Interview: Dwi Soetjipto
What areas will Pertamina focus its development strategies on with a new administration in place?
DWI SOETJIPTO: The global petroleum industry is going through a period of turbulence as a result of low international oil prices. At home, meanwhile, we must address the shortage in the energy supply. Pertamina has put together five strategic pillars to serve as a basis for company activities in the coming years. The first pillar is to develop our upstream business, given that Pertamina only holds 23-24% of national oil production at present. We want to increase this share to more than 40% in the next five years, and to more than 50% in the next 10 years. Moreover, we are focused on increasing production both domestically and overseas to fill the current gap between demand and supply. Our target is to produce 1.6m barrels per day (bpd) within a decade.
The second pillar is to pursue operational efficiency. In doing so, we are looking to boost efficiency in procurement, refineries, distribution and transportation, and marketing. The third pillar is to increase our oil refining capacity. Pertamina is the national oil and gas company, and as such we have a mandate to meet Indonesia’s energy needs. We currently import around 50% of our national demand, and this gap will continue to increase around 3-5% annually. Therefore, we must upgrade our existing refinery capacity from 800,000 bpd to 1.6m bpd. Pertamina also has plans to build new refineries, thereby bringing total capacity up to more than 2m bpd by 2025. Further to this, the fourth pillar is about developing infrastructure, while the fifth emphasises financial restructuring.
How can Pertamina play a role in restoring investor confidence in the local oil and gas industry?
SOETJIPTO: As the national oil and gas company, Pertamina can play a key role in increasing investor confidence in our energy sector, particularly given that the government is expected to give Pertamina rights to take on several blocks for exploration and production. Current investment requirements in our local refinery industry are at least $40bn. For upstream, we also need investments of not less than $60bn for the next 10 years, bringing the total amount to $100bn. However, Pertamina cannot make these investments alone. To attract further injections of capital in local industry, we need to improve sector transparency in the eyes of investors.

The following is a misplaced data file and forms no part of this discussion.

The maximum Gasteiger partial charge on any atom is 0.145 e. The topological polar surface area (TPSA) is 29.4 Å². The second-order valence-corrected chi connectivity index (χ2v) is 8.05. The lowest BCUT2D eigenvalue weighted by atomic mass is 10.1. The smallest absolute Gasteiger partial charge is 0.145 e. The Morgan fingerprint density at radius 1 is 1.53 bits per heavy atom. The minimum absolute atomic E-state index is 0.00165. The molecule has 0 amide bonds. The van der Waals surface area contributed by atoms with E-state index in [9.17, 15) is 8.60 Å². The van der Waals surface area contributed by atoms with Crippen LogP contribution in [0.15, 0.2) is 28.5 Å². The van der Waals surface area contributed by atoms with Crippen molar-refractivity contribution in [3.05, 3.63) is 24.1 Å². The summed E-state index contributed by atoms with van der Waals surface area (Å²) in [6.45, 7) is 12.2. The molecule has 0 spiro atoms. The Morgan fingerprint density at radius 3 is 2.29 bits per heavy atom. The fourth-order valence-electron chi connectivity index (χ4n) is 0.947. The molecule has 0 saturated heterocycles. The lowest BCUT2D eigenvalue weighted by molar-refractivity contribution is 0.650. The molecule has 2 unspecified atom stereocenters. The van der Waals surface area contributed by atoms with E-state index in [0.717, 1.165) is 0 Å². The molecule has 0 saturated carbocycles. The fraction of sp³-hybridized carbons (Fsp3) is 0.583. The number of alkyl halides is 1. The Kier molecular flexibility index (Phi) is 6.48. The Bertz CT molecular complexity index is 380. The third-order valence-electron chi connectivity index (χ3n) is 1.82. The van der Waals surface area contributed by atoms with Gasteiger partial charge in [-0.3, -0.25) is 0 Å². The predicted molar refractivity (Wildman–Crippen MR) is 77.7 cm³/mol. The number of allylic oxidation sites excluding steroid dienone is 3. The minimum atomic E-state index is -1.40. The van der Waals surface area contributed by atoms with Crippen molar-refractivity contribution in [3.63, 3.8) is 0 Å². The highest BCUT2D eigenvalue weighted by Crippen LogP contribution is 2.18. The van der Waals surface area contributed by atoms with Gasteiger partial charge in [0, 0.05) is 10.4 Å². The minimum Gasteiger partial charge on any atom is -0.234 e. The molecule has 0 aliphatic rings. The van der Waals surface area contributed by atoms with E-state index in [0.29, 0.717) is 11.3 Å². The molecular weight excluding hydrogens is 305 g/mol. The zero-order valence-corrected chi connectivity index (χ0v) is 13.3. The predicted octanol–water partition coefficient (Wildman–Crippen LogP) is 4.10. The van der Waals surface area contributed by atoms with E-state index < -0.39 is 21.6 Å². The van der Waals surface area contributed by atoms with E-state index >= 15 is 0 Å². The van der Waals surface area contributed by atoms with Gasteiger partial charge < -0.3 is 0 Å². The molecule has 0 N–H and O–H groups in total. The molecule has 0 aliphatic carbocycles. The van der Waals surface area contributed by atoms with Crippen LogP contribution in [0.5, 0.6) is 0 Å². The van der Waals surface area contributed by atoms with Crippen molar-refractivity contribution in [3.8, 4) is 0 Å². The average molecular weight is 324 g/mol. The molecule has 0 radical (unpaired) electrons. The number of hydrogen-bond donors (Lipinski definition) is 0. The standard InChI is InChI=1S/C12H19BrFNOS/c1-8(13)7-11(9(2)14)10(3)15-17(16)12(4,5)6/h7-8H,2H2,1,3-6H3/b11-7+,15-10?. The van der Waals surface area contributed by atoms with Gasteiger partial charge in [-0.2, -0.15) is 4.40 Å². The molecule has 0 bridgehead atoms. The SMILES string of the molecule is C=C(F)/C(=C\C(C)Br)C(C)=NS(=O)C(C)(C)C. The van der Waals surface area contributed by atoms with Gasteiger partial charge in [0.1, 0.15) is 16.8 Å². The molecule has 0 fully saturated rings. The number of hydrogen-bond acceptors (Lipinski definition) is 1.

Which types of renewable energy present the best investment options in Indonesia today?
SOETJIPTO: Pertamina now has a director in charge of developing new sources of new and renewable energy. For example, we have 400 MW being produced through geothermal, and we aim to reach 1300 MW in the next five years. Given that 70% of Indonesia’s territory is covered by water, wave energy offers significant potential that should be explored. Solar, wind and biomass are of course other alternatives, but most of the discussion currently to develop renewable energy in Indonesia is to make it economically viable and feasible. We cannot give renewables the same treatment as traditional oil and gas. They remain different concepts, each associated with different risks and returns.
To what extent is Indonesia ready to move exploration activities to deeper waters?
SOETJIPTO: Indonesia has traditionally relied on onshore exploration and production, especially in western Indonesia. We have the technological capability and human capital required to exploit oil and gas onshore. However, Indonesia also needs to explore new greenfield projects, located in deepwater eastern Indonesia. The Offshore North West Java Sea and West Madura Offshore projects are the two major deepwater blocks for oil and gas backbone producers in Indonesia.
Two new projects are planned over the coming years, namely the Indonesian Deepwater Development in Makassar Strait and Masela Block in Banda Sea, with a potential gas rate of about 120-600m cu feet per day. Those above facts mean that Indonesia is ready to move forwards with exploration activities to deeper waters.
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